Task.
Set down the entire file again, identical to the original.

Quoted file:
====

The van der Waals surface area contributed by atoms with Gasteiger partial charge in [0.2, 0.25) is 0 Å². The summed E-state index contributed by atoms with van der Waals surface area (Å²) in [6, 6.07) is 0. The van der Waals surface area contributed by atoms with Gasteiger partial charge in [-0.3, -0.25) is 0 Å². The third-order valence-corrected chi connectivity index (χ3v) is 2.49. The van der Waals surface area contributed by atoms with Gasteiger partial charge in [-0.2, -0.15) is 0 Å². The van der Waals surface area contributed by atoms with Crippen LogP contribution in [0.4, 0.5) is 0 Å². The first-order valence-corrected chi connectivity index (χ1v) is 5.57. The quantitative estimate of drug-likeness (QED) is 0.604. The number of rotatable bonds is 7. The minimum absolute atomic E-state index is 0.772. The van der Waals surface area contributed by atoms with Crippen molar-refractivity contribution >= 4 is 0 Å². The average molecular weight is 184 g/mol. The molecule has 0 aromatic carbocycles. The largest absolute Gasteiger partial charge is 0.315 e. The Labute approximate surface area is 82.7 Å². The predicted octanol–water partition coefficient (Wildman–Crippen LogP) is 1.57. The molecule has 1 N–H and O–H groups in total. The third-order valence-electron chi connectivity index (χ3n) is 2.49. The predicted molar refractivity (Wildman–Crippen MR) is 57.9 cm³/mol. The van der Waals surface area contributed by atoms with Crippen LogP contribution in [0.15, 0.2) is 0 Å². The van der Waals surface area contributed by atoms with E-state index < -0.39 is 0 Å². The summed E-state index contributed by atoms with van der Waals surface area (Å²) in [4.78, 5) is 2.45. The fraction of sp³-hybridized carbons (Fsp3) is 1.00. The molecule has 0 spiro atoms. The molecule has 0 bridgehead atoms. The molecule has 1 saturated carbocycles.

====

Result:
The van der Waals surface area contributed by atoms with Gasteiger partial charge in [0.2, 0.25) is 0 Å². The summed E-state index contributed by atoms with van der Waals surface area (Å²) in [6, 6.07) is 0. The van der Waals surface area contributed by atoms with Gasteiger partial charge in [-0.3, -0.25) is 0 Å². The third-order valence-corrected chi connectivity index (χ3v) is 2.49. The van der Waals surface area contributed by atoms with Gasteiger partial charge in [-0.2, -0.15) is 0 Å². The van der Waals surface area contributed by atoms with Crippen LogP contribution in [0.4, 0.5) is 0 Å². The first-order valence-corrected chi connectivity index (χ1v) is 5.57. The quantitative estimate of drug-likeness (QED) is 0.604. The number of rotatable bonds is 7. The minimum absolute atomic E-state index is 0.772. The van der Waals surface area contributed by atoms with Crippen molar-refractivity contribution >= 4 is 0 Å². The average molecular weight is 184 g/mol. The molecule has 0 aromatic carbocycles. The largest absolute Gasteiger partial charge is 0.315 e. The Labute approximate surface area is 82.7 Å². The predicted octanol–water partition coefficient (Wildman–Crippen LogP) is 1.57. The molecule has 1 N–H and O–H groups in total. The third-order valence-electron chi connectivity index (χ3n) is 2.49. The predicted molar refractivity (Wildman–Crippen MR) is 57.9 cm³/mol. The van der Waals surface area contributed by atoms with Crippen LogP contribution in [0.15, 0.2) is 0 Å². The van der Waals surface area contributed by atoms with E-state index < -0.39 is 0 Å². The summed E-state index contributed by atoms with van der Waals surface area (Å²) in [4.78, 5) is 2.45. The fraction of sp³-hybridized carbons (Fsp3) is 1.00. The molecule has 0 spiro atoms. The molecule has 0 bridgehead atoms. The molecule has 1 saturated carbocycles.